The Best Gluten-Free Alternatives For Psyllium Husk


Psyllium, also known as ispaghula is a type of fiber made from the Plantago ovata seeds. Psyllium husk powder is known as a natural laxative, and it has many health benefits but is also used in various baking recipes, preventing your baked goods from becoming crumbly and stiff. Since psyllium husk powder is not easy to find, you can substitute it with these products.

Substitutes for Psyllium husk in baking are Xanthan gum, Guar gum, potato starch, almond flour, and flax seeds.

In the next chapter of the article I will be explaining the uses for these substitutions, so make sure to read all the way through.

Psyllium Husk Powder Substitutes

Xanthan Gum

Xanthan Gum

Even though it has the word ”gum” in it, this product is nothing like gum, in fact, Xanthan gum is actually a powdery substance. It is mostly used as a thickening agent in many popular foods like jello, yogurts, soups, and pudding. You can even find this product in some of your skincare products, and personal care products. This is a lab-made fiber but don’t worry, it is completely safe to use and in fact, Xanthan gum has many health benefits like lowering blood pressure, weight loss, and can even help with those who struggle with dry mouth. To substitute Psyllium husk powder with Xanthan gum, just simply use the same amount that you would use Psyllium(ex. teaspoon of psyllium husk equals a teaspoon of Xanthan). Xanthan gum is a great replacement for Psyllium husk in baking.

Guar Gum

Guar Gum 

This is also not real gum as some may think. Guar gum is made from legumes called guar beans and its main purpose is to bind and thicken processed foods, and it is an excellent alternative to Psyllium. It is very high in dietary fiber, and low on calories. Just like Xanthan gum, Guar gum also has some health benefits like lowering blood pressure, helping with weight loss, cardiovascular diseases, and maintaining blood sugar(for people with diabetes). If you want to use this product as a substitute for Psyllium husk, use the same amount that you would use Psyllium husk powder. For example, if you need a tablespoon of psyllium husk powder, use a tablespoon of Guar gum instead.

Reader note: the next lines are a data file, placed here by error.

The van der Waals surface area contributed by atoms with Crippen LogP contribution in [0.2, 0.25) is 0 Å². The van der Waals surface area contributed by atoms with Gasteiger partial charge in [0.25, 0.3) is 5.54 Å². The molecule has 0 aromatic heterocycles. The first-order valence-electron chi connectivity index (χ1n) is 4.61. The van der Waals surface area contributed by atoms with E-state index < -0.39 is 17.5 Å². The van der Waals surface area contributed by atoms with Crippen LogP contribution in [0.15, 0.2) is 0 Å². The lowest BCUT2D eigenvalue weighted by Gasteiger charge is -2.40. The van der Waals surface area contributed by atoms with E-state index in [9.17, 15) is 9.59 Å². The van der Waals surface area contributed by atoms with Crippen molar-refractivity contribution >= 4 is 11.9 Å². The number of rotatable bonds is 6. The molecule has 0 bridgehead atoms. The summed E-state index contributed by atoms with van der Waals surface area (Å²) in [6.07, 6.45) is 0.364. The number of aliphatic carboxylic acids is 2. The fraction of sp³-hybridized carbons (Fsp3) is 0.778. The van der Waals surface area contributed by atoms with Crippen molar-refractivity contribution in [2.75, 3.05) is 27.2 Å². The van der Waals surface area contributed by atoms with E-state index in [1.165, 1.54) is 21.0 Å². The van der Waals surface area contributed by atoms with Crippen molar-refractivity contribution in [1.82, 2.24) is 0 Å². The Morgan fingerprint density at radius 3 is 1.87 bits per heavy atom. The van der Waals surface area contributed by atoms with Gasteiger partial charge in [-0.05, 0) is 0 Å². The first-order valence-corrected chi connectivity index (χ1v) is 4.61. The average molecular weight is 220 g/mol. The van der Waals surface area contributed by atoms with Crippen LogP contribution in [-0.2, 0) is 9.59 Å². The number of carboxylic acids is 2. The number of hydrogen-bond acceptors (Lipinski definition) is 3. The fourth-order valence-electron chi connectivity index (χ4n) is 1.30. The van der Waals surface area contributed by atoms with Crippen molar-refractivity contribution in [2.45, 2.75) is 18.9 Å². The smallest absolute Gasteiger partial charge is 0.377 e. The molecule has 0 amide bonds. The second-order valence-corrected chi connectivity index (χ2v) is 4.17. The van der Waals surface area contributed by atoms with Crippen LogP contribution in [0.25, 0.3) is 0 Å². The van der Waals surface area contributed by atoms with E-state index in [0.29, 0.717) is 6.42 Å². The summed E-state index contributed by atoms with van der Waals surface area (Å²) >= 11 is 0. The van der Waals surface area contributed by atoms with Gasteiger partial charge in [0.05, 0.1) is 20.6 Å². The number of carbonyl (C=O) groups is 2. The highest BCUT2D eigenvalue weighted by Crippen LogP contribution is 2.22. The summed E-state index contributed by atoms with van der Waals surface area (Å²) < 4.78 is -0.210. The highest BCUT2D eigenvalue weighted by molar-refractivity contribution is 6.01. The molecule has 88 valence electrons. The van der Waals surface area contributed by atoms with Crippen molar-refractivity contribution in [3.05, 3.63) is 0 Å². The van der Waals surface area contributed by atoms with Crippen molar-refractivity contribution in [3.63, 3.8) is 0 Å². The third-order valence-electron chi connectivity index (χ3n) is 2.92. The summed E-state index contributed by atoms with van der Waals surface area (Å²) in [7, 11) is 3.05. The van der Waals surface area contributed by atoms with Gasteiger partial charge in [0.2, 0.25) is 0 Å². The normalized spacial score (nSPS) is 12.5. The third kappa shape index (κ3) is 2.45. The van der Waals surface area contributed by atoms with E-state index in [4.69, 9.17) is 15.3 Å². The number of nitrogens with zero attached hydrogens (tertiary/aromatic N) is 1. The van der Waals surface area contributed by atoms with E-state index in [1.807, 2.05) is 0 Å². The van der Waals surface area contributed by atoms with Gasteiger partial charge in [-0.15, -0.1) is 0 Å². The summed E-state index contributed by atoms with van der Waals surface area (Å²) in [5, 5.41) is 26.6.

In What Foods Is Guar Gum Found

Whether you know it or not, you consume this product almost regularly. Here are some products containing Guar gum that we consume at least a couple of times a week.

  • Gravy 
  • Sauces, and salad dressings
  • Different types of cheese
  • Ice cream 
  • Yogurt, Kefir, or Ayran
  • Soup
  • Pudding

Potato Starch

Potato Starch 

This starch is made from crushing potatoes and extracting the starch out of them. Potato starch basically looks like a powder or flour and it has the same abilities as corn starch(acts as a thickening agent in most foods). If you’re up for some gluten-free baking, then this is the product for you. Potato starch is flavorless and can fit in many of your baking and cooking recipes, without changing the taste. You can find it in almost every grocery store, in the regular flour aisle of the stores. There is not much to say about this product, except that it can hold up to high temperatures(higher than corn starch), and it is used as a thickening agent in soups, gravies, pie fillings, etc… One tablespoon of potato starch is equal to one tablespoon of Psyllium husk powder.